I started thinking, how do you make compliance easier for customers? How do you work with regulated entities to understand how to audit, and to understand the function of how the cloud operates? From there, my career has been about changing how to think about product, about how to make security easier. Layering in this compliance aspect, too, means I get to play in all these different worlds, work with internal and external customers, and work to simplify security, while also understanding where and how compliance fits in, without slowing down innovation.

    How do you explain your job to non-tech friends?

    I explain my work as removing the fear around security. You go see images of people in hoodies, with darkened faces, and binary code running behind them, and my job is to break that perception and walk in the light – yes, that’s my nod to Olivia Pope in Scandal. I love the idea of that gladiator mentality. You’re going in and solving the big problems, but you’re also creating more visibility and transparency around how security operates. And you’re doing this without making anyone afraid that they’re being watched or monitored, and without holding back innovation. My job is to provide that transparency and clarity, and give people prescriptive guidance on how to operate securely on AWS.

    What are you currently working on that you’re excited about?

    So much! That’s what I really love about my job – I get to play in a lot of spaces, and the context switching is something that really fuels me. One of the top projects I’m working on is something we just released in response to an ask from the White House, which I feel really privileged to work on. We released a new Cybersecurity Awareness training which is now available to everyone in the world. You can access this training right now, and you can share it with your grandparents or implement it in your corporation or small business. We were able to take a training product we built for all Amazon employees–and then externalize it. The size and the scope is something I’m really excited about. Making security easier for everybody is a big mission for us.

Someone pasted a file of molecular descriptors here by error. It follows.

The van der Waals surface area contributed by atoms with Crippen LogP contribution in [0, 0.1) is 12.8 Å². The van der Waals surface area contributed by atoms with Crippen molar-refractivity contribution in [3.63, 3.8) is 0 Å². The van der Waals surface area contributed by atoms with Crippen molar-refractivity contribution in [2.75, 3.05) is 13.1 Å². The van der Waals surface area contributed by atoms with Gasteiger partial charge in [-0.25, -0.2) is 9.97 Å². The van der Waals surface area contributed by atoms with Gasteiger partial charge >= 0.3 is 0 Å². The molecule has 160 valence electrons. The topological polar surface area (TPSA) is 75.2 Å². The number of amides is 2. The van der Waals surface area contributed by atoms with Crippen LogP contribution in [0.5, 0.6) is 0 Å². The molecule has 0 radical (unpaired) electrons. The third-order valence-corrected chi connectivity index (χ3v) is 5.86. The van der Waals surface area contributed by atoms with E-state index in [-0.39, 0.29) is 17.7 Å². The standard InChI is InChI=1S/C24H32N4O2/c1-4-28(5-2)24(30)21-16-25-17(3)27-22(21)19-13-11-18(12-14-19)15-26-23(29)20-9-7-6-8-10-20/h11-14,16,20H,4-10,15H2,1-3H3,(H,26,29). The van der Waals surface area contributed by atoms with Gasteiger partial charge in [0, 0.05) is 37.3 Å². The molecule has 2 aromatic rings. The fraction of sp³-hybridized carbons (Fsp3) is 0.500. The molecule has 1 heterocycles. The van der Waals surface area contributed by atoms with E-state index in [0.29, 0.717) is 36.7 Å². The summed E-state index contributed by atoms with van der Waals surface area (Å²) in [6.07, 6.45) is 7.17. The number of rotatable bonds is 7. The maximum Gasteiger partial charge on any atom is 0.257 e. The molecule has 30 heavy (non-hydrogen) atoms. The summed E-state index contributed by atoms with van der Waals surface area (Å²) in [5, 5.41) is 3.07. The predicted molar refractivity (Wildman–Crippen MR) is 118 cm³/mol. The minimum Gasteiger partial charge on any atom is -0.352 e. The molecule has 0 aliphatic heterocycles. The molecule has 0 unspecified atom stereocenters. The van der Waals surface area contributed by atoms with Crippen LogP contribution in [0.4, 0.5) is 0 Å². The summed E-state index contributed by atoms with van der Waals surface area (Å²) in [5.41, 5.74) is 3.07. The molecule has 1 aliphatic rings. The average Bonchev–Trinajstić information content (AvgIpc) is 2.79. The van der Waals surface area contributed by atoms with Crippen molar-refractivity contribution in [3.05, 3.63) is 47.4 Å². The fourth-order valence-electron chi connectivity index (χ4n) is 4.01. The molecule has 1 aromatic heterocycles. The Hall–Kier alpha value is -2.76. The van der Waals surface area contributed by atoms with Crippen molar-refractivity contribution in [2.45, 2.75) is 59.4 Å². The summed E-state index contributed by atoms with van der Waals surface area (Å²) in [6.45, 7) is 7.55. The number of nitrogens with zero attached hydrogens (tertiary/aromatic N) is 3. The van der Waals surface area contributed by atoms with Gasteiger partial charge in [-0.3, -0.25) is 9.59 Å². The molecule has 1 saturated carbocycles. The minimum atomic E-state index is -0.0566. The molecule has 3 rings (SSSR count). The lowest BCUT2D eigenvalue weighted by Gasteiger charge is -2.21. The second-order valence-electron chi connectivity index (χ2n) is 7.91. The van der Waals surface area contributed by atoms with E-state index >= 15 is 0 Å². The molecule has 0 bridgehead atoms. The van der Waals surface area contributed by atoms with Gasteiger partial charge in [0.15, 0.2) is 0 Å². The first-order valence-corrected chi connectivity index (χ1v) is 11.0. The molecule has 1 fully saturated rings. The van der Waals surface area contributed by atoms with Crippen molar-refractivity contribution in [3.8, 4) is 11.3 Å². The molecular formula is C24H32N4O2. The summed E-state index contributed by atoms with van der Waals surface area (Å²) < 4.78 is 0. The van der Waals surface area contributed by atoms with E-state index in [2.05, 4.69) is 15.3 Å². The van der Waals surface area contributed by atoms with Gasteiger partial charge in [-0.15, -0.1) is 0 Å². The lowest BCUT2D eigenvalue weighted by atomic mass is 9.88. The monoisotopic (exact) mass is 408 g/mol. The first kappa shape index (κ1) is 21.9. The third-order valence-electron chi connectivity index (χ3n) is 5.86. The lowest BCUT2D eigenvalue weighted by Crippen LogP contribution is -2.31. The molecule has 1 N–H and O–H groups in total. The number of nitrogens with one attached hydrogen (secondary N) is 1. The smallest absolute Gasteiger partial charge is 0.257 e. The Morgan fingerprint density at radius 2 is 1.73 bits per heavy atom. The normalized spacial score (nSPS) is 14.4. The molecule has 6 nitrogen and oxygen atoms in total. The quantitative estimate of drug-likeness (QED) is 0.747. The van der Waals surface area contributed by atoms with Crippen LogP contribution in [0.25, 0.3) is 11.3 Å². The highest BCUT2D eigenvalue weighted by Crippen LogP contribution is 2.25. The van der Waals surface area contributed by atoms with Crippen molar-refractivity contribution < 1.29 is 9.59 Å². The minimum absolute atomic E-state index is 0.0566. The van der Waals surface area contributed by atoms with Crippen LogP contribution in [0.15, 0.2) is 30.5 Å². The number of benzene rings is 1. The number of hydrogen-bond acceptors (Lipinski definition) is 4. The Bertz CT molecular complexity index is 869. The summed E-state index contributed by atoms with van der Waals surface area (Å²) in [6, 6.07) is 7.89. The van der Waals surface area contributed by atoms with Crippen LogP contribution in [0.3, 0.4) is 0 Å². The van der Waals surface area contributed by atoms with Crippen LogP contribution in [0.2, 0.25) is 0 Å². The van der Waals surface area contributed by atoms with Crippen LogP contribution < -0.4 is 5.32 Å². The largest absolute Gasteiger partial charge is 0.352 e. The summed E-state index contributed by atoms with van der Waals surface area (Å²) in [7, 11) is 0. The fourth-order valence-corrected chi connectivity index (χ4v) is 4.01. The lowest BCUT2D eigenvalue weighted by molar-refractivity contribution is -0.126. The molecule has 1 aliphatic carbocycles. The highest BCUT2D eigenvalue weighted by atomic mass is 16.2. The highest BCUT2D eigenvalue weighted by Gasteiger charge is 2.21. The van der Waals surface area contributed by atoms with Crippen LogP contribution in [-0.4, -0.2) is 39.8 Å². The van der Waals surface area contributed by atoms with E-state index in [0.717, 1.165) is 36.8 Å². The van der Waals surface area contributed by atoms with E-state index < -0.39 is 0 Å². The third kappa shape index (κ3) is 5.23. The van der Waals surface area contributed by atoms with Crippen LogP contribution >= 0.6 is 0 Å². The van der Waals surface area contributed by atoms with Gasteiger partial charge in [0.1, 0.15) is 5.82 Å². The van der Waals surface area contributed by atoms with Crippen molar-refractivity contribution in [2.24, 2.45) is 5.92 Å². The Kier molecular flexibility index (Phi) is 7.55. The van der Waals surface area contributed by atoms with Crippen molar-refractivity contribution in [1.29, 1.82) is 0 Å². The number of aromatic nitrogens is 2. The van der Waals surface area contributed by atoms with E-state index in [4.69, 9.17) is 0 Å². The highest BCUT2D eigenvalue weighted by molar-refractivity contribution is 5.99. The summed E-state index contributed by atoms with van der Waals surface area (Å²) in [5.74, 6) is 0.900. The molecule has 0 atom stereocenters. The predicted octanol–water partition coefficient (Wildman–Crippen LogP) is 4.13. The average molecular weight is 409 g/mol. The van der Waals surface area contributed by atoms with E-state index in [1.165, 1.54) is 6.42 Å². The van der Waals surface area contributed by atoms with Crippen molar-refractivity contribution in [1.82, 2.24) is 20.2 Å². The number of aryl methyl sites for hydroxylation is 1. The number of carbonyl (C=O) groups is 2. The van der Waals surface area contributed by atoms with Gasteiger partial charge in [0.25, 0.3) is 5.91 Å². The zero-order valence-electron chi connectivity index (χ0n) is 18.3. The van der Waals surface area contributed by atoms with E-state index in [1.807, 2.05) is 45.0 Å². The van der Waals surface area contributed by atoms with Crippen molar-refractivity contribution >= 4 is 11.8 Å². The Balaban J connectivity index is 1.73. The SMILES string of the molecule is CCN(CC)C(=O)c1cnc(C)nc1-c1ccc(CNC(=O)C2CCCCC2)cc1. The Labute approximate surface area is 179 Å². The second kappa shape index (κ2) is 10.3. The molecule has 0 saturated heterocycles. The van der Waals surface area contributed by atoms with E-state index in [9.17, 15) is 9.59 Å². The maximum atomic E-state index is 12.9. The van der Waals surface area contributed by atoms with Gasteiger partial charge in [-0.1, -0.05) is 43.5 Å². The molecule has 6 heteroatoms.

Another big area is up-skilling. You hear a lot about security jobs being the future, so we’re building everything from apprenticeships to new learning paths for anyone interested in security. We’re thinking about how we can build quick learning modules for people to listen to on the go. That’s something I get really excited about in this job – creating opportunities for people to understand that security jobs and opportunities are vast. If you’re curious and want to learn new things, AWS is endless.

    You’re presenting at re:Invent this year – can you give readers a sneak peek at what you’re covering?

    I am partnering with Eric Brandwine, AWS VP/Distinguished Engineer for a session called Introverts and extroverts collide: Build an inclusive workforce (SEC204). Eric and I are night and day in terms of how we work. In our talk we’ll touch on some of the challenges we had when we first started working together, but how we found value in our different approaches.

    We’ll be discussing how he solves problems with technology and how I solve problems regarding people, and thinking about how that empathetic layer resonates between the two perspectives. Not every problem needs technology, and not every problem needs a people-focused solution. But, humans are behind any of those aspects of impact.

    We’ll give prescriptive guidance to customers on how they should think about their security culture as it relates to people and as it relates to technology. We’ll talk about how those two worlds can blend together in a way that empowers an entire organization to prioritize security, and that they shouldn’t be afraid of it. We want to help bridge the gaps between the technologists and the empathetic individuals who think about how the technology lands in use cases across a business.

    From your perspective, what’s the most important thing leaders can do to create an inclusive work environment?

    Listening. Sitting back, getting the feedback, being vulnerable, asking the questions. So much of what we need to do now is practice that listening skill, really understand the motivations of our teams, and then try to create these safe working environments where people feel comfortable sharing their perspectives. It’s not that you’re going to act on everything everyone’s talking about, but at least you get diverse perspectives and points of view to help create an inclusive work environment that makes everyone want to show up, support each other, and do the best work possible.

    What’s your favorite Leadership Principle at Amazon and why?